Renton, Washington’s Cris Reyes (2-0, 1 KO) made short work of Nicholas Credit (0-1) in a Jr. welterweight fight, scoring a first round stoppage win. Early in the fight it was a battle of real estate as Reyes looked to close the distance and Credit, the taller and longer armed fighter, looked to keep the fight on the outside. Reyes’ pressure quickly took over as he closed the gap and began to catch Credit with solid shots in the pocket. A vicious uppercut caught Credit flush on the chin and sent him crashing to the canvas face first. He popped up quickly but appeared dazed, clearly still feeling the effects of the punch. The action was allowed to continue, and Reyes quickly capitalized on the opportunity, buckling Credit again with a massive right hand to the jaw, leaving him wobbling badly in the corner. Referee Bobby Howard stepped in to rescue Credit from any further punishment, calling the fight at 2:08 of the opening round.
In a closely contested featherweight fight, Yakima’s Isaiah Najera (4-2, 1 KO) had to dig deep to get by nineteen-year-old Marcos Flores (1-1), of Kent, Washington, and claim a four round unanimous decision win. Najera boxed well in the first round, staying at range and working off his jab, occasionally stepping in close to work the body. Najera, who was fighting for the first time in two years, looked sharp, working his angles well and landing accurate combinations. In the second round, though, Flores stepped up the pressure and began to find success in close with clean, short punches. A big left hook stopped the elusive Najera in his tracks, putting him in serious trouble. Flores tried to capitalize, stepping into the pocket and unloading as Najera tried to hold on, but Najera battled back, trading in an intense back and forth exchange. Late in the round Najera buckled Flores momentarily. Najera went back to boxing in the third and by the beginning of the fourth he was controlling the range of the fight, landing at a distance with the more accurate punches. Reyes rallied back mid-way through the round, hurting Najera once again with a left hook. Najera recovered quickly, though, and closed the round strong. All three judges saw the fight for Najera with scores of 40-37, 39-38, and 39-37.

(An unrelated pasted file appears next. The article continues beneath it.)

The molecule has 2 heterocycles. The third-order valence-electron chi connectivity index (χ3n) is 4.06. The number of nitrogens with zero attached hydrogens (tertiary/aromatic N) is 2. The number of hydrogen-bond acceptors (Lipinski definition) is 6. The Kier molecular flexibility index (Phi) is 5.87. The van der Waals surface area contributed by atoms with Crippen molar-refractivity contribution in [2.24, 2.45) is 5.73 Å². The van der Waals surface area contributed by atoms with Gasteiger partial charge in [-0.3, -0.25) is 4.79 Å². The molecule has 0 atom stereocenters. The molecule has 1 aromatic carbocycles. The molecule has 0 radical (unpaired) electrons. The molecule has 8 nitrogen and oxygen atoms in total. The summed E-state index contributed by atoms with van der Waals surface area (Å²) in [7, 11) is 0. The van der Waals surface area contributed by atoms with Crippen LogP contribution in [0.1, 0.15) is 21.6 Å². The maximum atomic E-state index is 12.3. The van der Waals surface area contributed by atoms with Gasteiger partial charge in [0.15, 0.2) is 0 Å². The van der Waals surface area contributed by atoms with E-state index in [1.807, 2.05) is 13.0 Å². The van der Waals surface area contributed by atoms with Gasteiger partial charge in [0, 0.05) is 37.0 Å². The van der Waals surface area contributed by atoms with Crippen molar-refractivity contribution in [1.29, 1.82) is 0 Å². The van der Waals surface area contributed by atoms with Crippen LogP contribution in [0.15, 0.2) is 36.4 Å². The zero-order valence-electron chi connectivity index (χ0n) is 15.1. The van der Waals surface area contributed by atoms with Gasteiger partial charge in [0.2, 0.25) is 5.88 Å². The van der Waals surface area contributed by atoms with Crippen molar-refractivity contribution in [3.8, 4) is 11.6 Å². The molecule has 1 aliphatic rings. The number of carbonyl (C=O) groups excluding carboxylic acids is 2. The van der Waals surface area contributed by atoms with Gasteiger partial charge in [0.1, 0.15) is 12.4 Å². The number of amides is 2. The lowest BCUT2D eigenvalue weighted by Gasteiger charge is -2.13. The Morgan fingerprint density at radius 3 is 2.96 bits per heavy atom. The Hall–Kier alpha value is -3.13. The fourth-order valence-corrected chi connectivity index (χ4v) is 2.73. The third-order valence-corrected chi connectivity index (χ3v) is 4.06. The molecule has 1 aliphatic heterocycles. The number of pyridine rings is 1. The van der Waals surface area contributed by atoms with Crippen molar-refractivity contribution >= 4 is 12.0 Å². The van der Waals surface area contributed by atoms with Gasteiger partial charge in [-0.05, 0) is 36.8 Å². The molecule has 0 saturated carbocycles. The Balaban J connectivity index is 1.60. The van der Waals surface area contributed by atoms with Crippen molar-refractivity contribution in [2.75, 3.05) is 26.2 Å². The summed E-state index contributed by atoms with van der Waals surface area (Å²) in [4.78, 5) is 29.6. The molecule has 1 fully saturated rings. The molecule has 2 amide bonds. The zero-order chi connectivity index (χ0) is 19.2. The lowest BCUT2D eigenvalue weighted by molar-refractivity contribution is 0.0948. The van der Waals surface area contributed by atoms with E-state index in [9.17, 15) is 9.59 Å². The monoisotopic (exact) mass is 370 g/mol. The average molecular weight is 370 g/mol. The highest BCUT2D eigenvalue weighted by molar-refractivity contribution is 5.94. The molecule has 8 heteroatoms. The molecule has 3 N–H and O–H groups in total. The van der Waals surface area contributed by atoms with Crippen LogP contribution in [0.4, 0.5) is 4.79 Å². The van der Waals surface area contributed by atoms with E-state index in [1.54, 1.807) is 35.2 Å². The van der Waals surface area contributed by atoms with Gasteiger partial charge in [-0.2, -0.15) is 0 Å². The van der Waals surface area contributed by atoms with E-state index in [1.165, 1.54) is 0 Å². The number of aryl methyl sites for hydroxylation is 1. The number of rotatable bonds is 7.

Seattle, Washington’s Jorge Linares (3-1, 3 KOs) rebounded from his lone pro defeat, knocking out Nicholaus Briannes (1-8) in the first round of scheduled four round Jr. welterweight bout. Linares stunned Briannes early with a right hand and briskly followed up, smashing him with an uppercut and a series of hooks that sent him crashing to the canvas, where he would stay. Referee Joel Scobie hit the count of ten at :32 of the first round.
In the evening’s opener Yakima’s Juan Gomez (1-0, 1 KO) made a successful entrance into the paid ranks, dispatching of Vancouver, Washington’s Benjamin Amezquita (0-2) in the first round. Gomez rocked Amezquita early with a left hook and quickly went on the attack, stepping in close and drilling his foe. Amezquita rallied back, making for a solid spurt of action, but it was Gomez who was getting the better of the exchange. A big right hand sent Amezquita down to a knee momentarily, prompting the referee to step in and issue a count. Gomez rocked his opponent again moments later with a left hook and followed up with a barrage along the ropes. Referee Joel Scobie stepped in and called it as Amezquita fell to the canvas. The end came at 2:36 of the round. Then fight was contested in the Jr. lightweight division
A sell-out crowd packed into the Emerald Queen Casino’s I-5 showroom for the 115th edition of the long-running Northwest boxing staple. The next ‘Battle at the Boat’ is scheduled for June 9th.